SVS Publishes First AAA Guidelines Updates in Nine Years

SVS announces major update of AAA Clinical Practice Guidelines

CHICAGO, Illinois, Dec. 18, 2017 – A team of 14 experts has published the first update in nine years to the Society for Vascular Surgery’s Clinical Practice Guidelines for the Care of Patients with an Abdominal Aortic Aneurysm (AAA), a leading cause of death in the U.S.

The document will be published in full in the January issue of the Journal of Vascular Surgery, accompanied by an editorial by the Journal’s editors. The complete online version is available here vsweb.org/AAAGuidelines.

Each year, 200,000 people in the United States are diagnosed with an abdominal aortic aneurysm. Ruptured AAA is the 15th leading cause of death in this country and the 10th leading cause for males over age 55. With the advent of screening programs as well as endovascular therapies, the diagnosis and management of AAA has changed dramatically over the past two decades.

The authors, led by vascular surgeon Dr. Elliot Chaikof from the Beth Israel Deaconess Medical Center and Harvard University, have revised several older recommendations and addressed new topics. The guidelines are supported by three systematic reviews and meta-analyses prepared by the Evidence Based Practice Center at the Mayo Clinic. One of the longest set of guidelines the SVS has ever published, the update has 774 references.

Previous AAA practice guidelines were published in 2003 and 2009 by the SVS in the Journal of Vascular Surgery. In the 2018 updated guidelines, authors made specific practice recommendations using the Grading of Recommendations Assessment, Development and Evaluation (GRADE) system, a formal method to assess certainty of the underlying evidence, and concluded with recommendations for further research.

Several new recommendations are among 111 in this document, including:

1. For the first time, an SVS Clinical Practice Guideline has recommended that procedures should be limited to centers that meet a specific case volume threshold and outcome target. These guidelines set a minimum number of AAA procedures per year at each hospital that offers the procedure. This recommendation was discussed at length and now represents a balance between the available evidence and the different practice patterns and environments in which SVS members work. Under these recommendations -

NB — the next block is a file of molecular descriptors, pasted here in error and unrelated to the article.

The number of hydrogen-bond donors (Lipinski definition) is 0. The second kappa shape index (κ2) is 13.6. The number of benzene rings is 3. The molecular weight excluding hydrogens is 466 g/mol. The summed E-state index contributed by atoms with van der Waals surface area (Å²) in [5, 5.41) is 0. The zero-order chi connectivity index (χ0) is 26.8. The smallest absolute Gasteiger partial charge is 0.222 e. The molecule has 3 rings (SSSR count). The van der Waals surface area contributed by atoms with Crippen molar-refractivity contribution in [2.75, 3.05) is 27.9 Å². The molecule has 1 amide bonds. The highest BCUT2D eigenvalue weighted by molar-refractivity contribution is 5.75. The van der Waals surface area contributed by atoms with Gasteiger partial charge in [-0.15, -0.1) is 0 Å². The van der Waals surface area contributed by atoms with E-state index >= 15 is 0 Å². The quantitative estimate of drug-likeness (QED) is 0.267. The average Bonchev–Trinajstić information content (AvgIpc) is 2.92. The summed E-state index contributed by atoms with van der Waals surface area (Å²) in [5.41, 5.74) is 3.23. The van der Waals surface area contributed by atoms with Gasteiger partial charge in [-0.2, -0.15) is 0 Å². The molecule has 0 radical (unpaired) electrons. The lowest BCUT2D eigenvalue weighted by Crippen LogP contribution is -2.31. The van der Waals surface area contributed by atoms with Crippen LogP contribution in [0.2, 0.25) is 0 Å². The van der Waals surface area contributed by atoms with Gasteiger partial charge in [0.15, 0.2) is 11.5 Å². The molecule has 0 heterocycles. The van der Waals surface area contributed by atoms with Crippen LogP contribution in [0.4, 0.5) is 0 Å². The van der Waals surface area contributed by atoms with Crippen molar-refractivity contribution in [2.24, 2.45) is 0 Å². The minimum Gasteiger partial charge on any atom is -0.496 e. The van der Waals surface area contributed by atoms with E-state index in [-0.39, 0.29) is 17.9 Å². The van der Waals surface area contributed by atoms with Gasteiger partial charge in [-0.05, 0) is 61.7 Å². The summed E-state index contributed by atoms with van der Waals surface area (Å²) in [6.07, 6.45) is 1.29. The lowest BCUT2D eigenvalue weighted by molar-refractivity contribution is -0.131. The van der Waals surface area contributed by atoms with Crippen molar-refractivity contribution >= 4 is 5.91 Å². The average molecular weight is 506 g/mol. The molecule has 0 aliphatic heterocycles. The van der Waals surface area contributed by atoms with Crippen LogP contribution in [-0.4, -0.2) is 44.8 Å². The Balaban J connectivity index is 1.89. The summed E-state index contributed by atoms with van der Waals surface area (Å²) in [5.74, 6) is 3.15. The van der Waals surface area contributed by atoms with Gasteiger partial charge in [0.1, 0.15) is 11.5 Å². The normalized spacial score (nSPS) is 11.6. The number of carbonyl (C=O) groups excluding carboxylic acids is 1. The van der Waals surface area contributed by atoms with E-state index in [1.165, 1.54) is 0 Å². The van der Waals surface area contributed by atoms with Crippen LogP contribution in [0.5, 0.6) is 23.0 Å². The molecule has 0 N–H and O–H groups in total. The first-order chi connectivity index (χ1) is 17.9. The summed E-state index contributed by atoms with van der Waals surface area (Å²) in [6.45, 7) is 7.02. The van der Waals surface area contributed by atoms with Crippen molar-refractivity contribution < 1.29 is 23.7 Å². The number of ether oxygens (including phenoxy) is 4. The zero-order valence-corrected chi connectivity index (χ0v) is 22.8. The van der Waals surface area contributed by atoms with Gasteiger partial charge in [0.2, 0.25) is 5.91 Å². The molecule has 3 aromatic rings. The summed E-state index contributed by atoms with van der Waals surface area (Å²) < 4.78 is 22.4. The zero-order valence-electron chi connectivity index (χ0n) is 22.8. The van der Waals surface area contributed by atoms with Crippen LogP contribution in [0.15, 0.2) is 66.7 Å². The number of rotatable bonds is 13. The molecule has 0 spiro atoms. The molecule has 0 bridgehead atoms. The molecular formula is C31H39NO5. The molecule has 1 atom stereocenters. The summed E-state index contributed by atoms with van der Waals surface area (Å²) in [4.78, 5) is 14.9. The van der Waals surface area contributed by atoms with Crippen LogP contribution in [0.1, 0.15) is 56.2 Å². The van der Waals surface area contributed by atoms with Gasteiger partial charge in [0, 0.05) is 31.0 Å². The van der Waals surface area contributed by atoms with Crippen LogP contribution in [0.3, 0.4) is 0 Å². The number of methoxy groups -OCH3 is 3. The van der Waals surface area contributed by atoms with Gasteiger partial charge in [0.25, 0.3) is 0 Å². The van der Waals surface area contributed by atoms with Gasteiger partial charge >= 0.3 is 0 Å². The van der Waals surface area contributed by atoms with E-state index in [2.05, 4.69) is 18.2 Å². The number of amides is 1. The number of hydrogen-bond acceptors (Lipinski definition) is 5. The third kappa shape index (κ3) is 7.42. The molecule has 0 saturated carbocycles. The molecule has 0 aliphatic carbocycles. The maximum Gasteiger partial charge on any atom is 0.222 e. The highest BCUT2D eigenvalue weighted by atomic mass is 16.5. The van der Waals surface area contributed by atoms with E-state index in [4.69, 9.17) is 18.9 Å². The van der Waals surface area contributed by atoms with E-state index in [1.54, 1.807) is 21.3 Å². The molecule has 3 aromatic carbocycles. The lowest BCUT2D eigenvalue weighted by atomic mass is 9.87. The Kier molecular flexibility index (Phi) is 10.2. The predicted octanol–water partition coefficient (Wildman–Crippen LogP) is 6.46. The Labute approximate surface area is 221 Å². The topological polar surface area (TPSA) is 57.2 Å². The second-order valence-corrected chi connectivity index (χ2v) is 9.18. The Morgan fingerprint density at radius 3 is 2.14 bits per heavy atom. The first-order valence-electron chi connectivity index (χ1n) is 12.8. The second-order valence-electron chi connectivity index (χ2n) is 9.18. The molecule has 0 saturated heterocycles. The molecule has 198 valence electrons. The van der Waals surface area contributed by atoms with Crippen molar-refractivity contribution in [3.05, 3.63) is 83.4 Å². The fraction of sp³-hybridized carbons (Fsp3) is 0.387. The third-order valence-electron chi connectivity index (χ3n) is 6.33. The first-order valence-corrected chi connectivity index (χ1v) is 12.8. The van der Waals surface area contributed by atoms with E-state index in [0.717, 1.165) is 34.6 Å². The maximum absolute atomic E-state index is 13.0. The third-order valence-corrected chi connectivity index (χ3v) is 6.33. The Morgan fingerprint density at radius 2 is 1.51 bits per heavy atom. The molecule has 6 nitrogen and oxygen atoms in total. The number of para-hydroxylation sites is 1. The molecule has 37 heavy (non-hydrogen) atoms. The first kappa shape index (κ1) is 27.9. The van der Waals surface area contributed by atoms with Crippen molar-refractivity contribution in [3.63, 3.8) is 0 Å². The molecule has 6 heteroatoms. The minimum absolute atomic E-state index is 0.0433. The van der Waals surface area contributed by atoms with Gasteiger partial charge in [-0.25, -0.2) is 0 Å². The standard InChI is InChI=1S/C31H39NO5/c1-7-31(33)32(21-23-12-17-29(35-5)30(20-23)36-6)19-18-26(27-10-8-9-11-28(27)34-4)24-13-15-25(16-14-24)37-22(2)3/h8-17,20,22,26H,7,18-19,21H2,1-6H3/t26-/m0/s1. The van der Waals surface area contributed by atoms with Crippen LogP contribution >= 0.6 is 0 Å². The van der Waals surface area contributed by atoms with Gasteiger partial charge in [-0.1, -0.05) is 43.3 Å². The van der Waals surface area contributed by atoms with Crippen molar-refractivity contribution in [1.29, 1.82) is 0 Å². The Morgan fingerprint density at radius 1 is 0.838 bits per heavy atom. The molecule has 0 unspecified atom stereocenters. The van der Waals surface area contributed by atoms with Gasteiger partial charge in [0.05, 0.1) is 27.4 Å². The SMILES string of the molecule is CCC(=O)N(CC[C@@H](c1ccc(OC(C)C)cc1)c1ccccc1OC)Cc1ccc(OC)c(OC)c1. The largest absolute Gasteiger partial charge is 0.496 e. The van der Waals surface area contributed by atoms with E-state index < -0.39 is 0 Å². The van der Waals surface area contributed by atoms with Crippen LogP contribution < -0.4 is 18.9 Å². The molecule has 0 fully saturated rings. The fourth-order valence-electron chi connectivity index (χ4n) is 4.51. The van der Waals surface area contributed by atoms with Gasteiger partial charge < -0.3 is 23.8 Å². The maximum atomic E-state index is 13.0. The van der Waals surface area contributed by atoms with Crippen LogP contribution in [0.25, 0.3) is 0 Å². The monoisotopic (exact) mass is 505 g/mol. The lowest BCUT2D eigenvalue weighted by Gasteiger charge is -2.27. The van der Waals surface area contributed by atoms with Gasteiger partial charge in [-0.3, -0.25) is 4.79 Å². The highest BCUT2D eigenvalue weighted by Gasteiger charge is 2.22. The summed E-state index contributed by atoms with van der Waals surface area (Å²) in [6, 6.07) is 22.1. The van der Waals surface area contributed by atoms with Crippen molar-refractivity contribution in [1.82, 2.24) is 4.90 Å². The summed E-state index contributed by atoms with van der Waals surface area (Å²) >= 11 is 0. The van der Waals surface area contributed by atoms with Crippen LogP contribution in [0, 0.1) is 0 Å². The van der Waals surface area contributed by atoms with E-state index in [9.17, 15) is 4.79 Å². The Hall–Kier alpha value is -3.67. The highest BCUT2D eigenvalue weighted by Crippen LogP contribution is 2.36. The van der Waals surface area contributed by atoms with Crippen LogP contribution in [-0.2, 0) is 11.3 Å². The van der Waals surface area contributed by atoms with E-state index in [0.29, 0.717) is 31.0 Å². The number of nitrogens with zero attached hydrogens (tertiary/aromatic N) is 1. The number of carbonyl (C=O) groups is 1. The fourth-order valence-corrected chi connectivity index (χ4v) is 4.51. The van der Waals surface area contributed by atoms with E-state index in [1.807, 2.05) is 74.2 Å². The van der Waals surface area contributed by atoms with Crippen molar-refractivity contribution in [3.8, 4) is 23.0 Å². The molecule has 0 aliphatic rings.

• Elective EVAR should be performed in hospitals with a documented mortality and conversion rate to open surgical repair of 2% or less and that perform at least 10 EVAR cases per year.

• Open AAA should be performed in hospitals with a mortality rate less than 5% and that perform at least 10 open repairs per year.

“This volume requirement prompted much discussion among academic and community surgeons alike,” said Dr. Thomas Forbes, chair of the SVS Document Oversight Committee. “The original suggestion was for higher volume numbers, but eventually epidemiologically sound and clinically relevant case volumes were set to recognize the excellent work that SVS members are doing in a variety of practice settings. We recognize that these case volume requirements are open to discussion and will likely be revisited in future updates to these guidelines.”

2. Surgeons should use the SVS Vascular Quality Initiative (VQI) mortality risk score to assist in making informed decisions and recommendations about aneurysm repair.

“This allows the physician to give a patient-centered and personalized risk prediction, rather than use mortality risks from trials involving other patients. Our patients will be better informed and active participants in the decision-making process,” said Dr. Forbes.

3. Endovascular repair is preferred over open repair for treating ruptured aneurysms if anatomically feasible.

“Randomized trials for this are very difficult to do,” Dr. Forbes said. “When this guideline was being developed, there was a paucity of randomized trial data to support this, however there was a great deal of registry, single- and multi-center data in support, as well as expert opinion,” Dr. Forbes said. “Recently, the mid-term data from the IMPROVE Trial has been published and is in support of this recommendation.”

Other noteworthy recommendations include:

• A door-to-intervention time of less than 90 minutes for emergency repairs.

• A one-time AAA ultrasound screening for men and women ages 65 to 75 who have a history of tobacco use. (Several other societies recommend screenings for male smokers only.)

• Recommendations for the treatment of endoleaks.

• Appropriate use of antibiotic prophylaxis in patients with an aortic prosthesis undergoing dental and other invasive procedures.

Vascular surgeons worldwide will welcome the updated guidelines, Dr. Forbes said. “It’s a huge resource. These guidelines are the new key reference for aneurysm therapy, and this update provides background and clear direction. There is nothing else like it. It is the hallmark of guidelines.”

To download “The Care of Patients with an Abdominal Aortic Aneurysm: The Society for Vascular Surgery Practice Guidelines,” (freely available from JVS until Feb. 28, 2018), click: vsweb.org/AAAGuidelines.

To find additional SVS guidelines and resources, visit http://vsweb.org/Guidelines.